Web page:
Upton Sinclair's 1934 campaign for governor of California has been called "the Campaign of the Century." One of the most dramatic and influential contests in California history, it helped change the political landscape of the nation.
This project explores the campaign and the End Poverty in California (EPIC) program that captured international attention in 1934. Here you will detailed accounts and a wealth of primary sources, including political cartoons, newspaper and magazine articles, campaign pamphlets, pages from Upton Sinclair's Epic News (the campaign newspaper), and Upton Sinclair's writing during and after the campaign.
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Upton Sinclair had just celebrated his birthday. Fifty-five years old, he was one of America's best known writers. He was also one of the best known Socialists, having joined the party of Eugene Debs and Jack London early in the century. Now he was walking away from the commitment of thirty years. It was September 1933 and Upton Sinclair was in the Beverly Hills city hall registering to vote as a member of the Democratic party.
It was the opening moment in a campaign that would soon capture national attention while transforming political life in California. A few days later he declared his candidacy for governor of the state and began to distribute a 63 page booklet that outlined his platform. Carrying the futuristic title, I, Governor and How I Ended Poverty: A True Story of the Future, the pamphlet laid out a daring plan to rescue the state's economy and find work for California's estimated 700,000 unemployed.
The state government would take over farms and factories that had been idled in the economic crisis and create a vast network collective farm colonies and cooperative factories to be run on a basis of "production for use" instead of production for profit. The plan had other features including a $50 a month pension for the elderly and a state income tax, but the centerpiece was the proposal to develop a state managed cooperative economy that would initially provide livelihoods for the unemployed while pointing the way to the eventual replacement of the private economy based on profit.
Interest in what Sinclair was soon calling his "EPIC Plan" was immediate. Within a few months he had a campaign organization and a weekly newspaper, Upton Sinclair's EPIC News, and a growing network of EPIC clubs around the state. By mid 1934 there were more than 800 Clubs and Sinclair was headed into the August primary election as a clear favorite to win the Democratic nomination. He won massively, collecting as many votes as all of his opponents combined.
The general election was a different story. The Republican party had nominated Frank Merriam, a colorless conservative who had just recently assumed the governorship after the death of James Rolph. A third candidate, Raymond Haight, running on the Commonwealth/Progressive Party ticket, presented himself as the moderate alternative. Most important, as Greg Mitchell has shown, the state's major business, agricultural, and media interests put together a uniquely well-funded and professionally managed campaign machine designed to stop Sinclair. In the November tally, Sinclair gained 879,537 votes, doubling his primary total, but that represented only 38 percent of the record breaking turnout. Merriam won with 49 percent of the vote; Haight collected 13 percent.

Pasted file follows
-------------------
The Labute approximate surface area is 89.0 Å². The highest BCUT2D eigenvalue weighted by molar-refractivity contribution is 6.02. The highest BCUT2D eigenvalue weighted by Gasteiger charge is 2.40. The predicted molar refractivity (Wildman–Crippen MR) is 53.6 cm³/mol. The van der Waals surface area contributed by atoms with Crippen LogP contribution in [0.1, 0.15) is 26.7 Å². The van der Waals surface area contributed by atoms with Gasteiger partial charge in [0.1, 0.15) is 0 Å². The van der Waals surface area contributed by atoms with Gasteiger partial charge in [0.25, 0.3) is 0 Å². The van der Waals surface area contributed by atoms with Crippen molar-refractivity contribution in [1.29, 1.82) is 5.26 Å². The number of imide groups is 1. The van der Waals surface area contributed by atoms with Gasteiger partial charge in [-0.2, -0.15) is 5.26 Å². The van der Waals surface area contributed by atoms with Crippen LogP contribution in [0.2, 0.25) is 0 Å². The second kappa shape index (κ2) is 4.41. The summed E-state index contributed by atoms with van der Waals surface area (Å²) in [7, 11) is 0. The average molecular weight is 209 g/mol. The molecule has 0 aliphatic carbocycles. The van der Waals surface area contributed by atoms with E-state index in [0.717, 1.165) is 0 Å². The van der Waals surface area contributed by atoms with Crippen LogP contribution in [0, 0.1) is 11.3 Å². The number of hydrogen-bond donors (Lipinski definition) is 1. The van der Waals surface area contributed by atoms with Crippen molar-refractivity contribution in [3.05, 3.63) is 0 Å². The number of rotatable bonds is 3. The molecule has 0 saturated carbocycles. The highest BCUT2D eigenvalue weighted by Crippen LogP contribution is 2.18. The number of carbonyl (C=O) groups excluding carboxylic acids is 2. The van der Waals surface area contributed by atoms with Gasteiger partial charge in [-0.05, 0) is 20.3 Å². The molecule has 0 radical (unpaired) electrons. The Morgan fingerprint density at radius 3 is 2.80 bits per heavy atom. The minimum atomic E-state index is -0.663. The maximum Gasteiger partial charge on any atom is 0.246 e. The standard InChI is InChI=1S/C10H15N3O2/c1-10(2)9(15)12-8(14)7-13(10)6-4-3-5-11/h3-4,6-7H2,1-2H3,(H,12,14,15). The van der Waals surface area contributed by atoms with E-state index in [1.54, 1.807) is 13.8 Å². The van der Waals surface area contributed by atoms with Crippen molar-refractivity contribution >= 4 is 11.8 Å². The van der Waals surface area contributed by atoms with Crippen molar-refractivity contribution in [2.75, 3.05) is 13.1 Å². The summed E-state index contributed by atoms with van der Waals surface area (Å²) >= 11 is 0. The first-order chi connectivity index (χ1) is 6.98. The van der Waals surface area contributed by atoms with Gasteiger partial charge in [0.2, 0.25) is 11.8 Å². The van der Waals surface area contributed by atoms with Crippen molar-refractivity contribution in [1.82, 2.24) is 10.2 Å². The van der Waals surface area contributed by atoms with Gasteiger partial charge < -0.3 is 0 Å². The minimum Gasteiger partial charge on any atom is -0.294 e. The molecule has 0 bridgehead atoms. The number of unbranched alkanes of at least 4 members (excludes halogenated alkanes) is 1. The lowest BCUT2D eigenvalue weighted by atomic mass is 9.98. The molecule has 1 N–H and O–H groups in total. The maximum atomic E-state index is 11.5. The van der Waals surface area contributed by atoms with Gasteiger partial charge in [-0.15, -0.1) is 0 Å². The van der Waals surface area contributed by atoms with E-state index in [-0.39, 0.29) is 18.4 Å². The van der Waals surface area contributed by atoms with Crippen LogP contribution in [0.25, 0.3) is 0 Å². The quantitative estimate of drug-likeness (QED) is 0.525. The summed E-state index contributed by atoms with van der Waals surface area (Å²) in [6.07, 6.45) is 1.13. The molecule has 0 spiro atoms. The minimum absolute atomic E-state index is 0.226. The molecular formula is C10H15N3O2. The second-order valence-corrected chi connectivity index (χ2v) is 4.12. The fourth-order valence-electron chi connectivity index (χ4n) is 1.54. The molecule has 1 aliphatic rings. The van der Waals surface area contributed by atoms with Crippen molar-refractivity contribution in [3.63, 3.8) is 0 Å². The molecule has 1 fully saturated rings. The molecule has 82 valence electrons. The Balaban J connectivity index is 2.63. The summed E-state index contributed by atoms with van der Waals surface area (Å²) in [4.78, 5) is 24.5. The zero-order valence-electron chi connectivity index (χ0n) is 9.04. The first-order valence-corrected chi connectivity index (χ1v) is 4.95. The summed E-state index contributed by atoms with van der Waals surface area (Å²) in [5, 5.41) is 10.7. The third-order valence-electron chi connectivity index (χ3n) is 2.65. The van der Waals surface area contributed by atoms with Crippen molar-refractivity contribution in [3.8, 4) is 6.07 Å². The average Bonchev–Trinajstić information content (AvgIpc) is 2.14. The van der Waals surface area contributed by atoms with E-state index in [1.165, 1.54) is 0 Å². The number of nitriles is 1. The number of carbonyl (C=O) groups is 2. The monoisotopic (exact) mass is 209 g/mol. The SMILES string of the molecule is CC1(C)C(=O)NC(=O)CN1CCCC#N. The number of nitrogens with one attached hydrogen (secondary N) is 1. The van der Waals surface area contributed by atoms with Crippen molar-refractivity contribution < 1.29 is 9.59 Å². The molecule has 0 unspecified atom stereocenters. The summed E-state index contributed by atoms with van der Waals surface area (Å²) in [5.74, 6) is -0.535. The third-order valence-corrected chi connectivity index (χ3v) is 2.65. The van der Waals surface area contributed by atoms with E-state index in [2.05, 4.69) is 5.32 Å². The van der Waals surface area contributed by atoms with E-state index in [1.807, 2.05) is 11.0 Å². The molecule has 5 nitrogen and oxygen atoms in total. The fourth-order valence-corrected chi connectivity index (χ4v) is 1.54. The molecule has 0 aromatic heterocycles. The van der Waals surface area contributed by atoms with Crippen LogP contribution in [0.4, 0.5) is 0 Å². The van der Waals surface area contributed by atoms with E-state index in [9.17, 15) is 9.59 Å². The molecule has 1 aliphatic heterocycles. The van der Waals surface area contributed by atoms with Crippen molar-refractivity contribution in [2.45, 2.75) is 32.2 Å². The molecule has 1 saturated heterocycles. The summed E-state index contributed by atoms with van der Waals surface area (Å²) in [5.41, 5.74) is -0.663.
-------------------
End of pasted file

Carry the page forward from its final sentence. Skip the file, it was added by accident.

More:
Sinclair had lost but the story was not over. His EPIC organization with its network of grassroots clubs had captured the Democratic party and would now control the party's statewide machinery and many of the local party committees. A number of Democratic congressmen had been elected with EPIC endorsements and the new legislature would have a substantial EPIC caucus--a third of the assembly and several key senators, including Culbert Olson, the new state senator from Los Angeles country. Four years later, Olson would win the office that Sinclair had lost, becoming the first Democrat to be elected governor since 1894.
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Here is a more detailed account of the campaign and its significance. This is the introduction that James Gregory published with the reprint edition of Sinclair's classic account I, Candidate For Governor : And How I Got Licked
This question has puzzled historians for generations, most of whom have followed the lead of Carey McWilliams who assigned the movement to the "disoriented middle class." This report shows otherwise. Based on detailed statisical anaysis of the vote, it features interactive maps and tables.
Some of the most inventive and persuasive political cartoons of the 20th century were directed at Upton Sinclair and his End Poverty in California plan. Here are 33 of them.
EPIC News answered with its own trio of talented political cartoonists. Here is a sample.
Here are the front pages from most of the 1934 issues of the campaign newspaper.
Here are examples of campaign literature for and against Sinclair
Most of nation's newspapers and magazines worried about the Sinclair campaign. Here are some key articles
The EPIC movement spread up the West Coast. In Washington State, the EPIW was more successful than the California campaign.
This 53 minute film is part of the Great Depression Series broadcast on PBS in 1993
This page supports the article “Upton Sinclair’s 1934 EPIC Campaign: Anatomy of a Political Movement,” by James N. Gregory, published LABOR: Studies in Working-class History of the America (December, 2015).
This site is part of the Mapping American Social Movements through the 20th Century project based at the University of Washington under the direction of Professor James Gregory.